In the previous lesson we demonstrated how to send IR codes to a TV, DVD, DVR/cable box or any other device that uses an infrared remote. In order to tell the Arduino what code to send, we typed codes into the serial monitor of the Arduino IDE. While that’s great for demonstration purposes, it’s not very practical. In this continuation of the lesson, we will create a small program using Python which will create a “virtual remote”. This Python script will run on your PC, laptop or even Raspberry Pi which is connected to the Arduino. As you click on the buttons on the app, the script will send the proper codes over the serial link to the Arduino. The Arduino in turn will send the IR signals to your device. In addition to the items listed in part 3a will also need…
- a PC, laptop or even a Raspberry Pi with the Arduino connected to a USB port.
- Python 2.x programming environment installed
- PySerial add-on for Python that enables serial communication
- PyGame add-on for Python that makes it easy to use graphics, mouse, keyboard
- IRLib version 1.1 or later which includes the sample code
- IRLib version 1.1 including IRserial_remote examples and Python code
- Python language interpreter recommended 2.7.4 32 bit version
- PySerial 2.6 for any platform
- PyGame 1.9 for any platform
At the end of this tutorial we will post links to the Python, PySerial and PyGame packages. In part 3c of this tutorial we will give detailed instructions on how to install these passages on a Windows PC and a Raspberry Pi. When using Raspberry Pi it will probably already have Python and probably PyGame installed or you can find instructions on how to install them elsewhere online. We will include instructions on installing PySerial, the Arduino IDE and the IRLib packages on Raspberry Pi.
This example assumes you are using Python 2.7.x or later. Python 3 has some problems with serial communication especially in the Windows version. We also highly recommend installing the 32-bit version even if you have a 64-bit computer. We cannot guarantee this will run on 64 bits. Similarly when installing PySerial we recommend the 32-bit version.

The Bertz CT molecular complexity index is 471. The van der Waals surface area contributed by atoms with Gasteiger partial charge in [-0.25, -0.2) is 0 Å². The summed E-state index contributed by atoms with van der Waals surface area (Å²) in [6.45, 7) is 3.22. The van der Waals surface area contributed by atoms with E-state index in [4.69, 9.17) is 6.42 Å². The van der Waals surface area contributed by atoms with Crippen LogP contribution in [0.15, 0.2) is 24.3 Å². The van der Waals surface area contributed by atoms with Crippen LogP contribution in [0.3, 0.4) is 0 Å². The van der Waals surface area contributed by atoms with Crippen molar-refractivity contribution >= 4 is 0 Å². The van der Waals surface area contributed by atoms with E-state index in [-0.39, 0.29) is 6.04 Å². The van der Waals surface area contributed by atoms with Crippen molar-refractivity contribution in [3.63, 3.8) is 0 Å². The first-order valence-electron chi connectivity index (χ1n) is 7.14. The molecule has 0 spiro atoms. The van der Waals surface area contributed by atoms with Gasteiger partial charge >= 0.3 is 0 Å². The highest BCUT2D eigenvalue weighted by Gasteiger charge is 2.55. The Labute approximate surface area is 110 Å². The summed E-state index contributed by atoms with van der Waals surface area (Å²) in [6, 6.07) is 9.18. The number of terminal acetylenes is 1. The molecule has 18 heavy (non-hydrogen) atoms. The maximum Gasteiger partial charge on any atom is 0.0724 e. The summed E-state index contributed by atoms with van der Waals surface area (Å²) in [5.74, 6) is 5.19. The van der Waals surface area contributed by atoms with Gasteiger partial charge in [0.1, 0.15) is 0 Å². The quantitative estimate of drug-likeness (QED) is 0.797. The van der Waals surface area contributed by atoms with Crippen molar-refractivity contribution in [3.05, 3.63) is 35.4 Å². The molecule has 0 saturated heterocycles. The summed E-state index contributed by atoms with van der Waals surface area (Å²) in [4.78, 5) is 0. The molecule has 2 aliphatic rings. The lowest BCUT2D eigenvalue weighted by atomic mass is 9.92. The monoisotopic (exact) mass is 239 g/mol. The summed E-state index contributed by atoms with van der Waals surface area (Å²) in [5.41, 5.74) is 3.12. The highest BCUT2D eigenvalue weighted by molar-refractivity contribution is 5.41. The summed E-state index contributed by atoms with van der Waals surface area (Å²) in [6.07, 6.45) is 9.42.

Presuming you already have these packages installed we can proceed to customize a Python script to create virtual remote. In the previous installment we had you use the dump routine on your Arduino to capture the protocols, codes and number of bits for the functions you want to use. Our Python app can handle up to 40 functions however you can leave some of the buttons empty if you wish. But if you’re not yet done so, go back to the previous lesson and write down a whole bunch of codes you want to put in this new remote.
The Python script we will use is available in IRLib/examples/IRserial_remote/IRserial_remote.py. You also need the files “click.wav” and “remotebg.png” in the same folder. You will have to edit several lines of the script to customize it for your purposes.
A few lines into the script we will have to edit the serial port that the script we use to communicate to the Arduino. Look for these lines…
# You will have to edit this to the proper port and speed
ser = serial.Serial('COM4', 9600)
As distributed it is set to “COM4” but on a PC it might be some other COM port or on a Linux machine such as a Raspberry Pi it would be something like
ser = serial.Serial('/dev/ttyACM0', 9600)
We also need to specify what font will be used to put the labels on the buttons a few lines down like this…
# Specify a font. I'm using Arial narrow bold from my Windows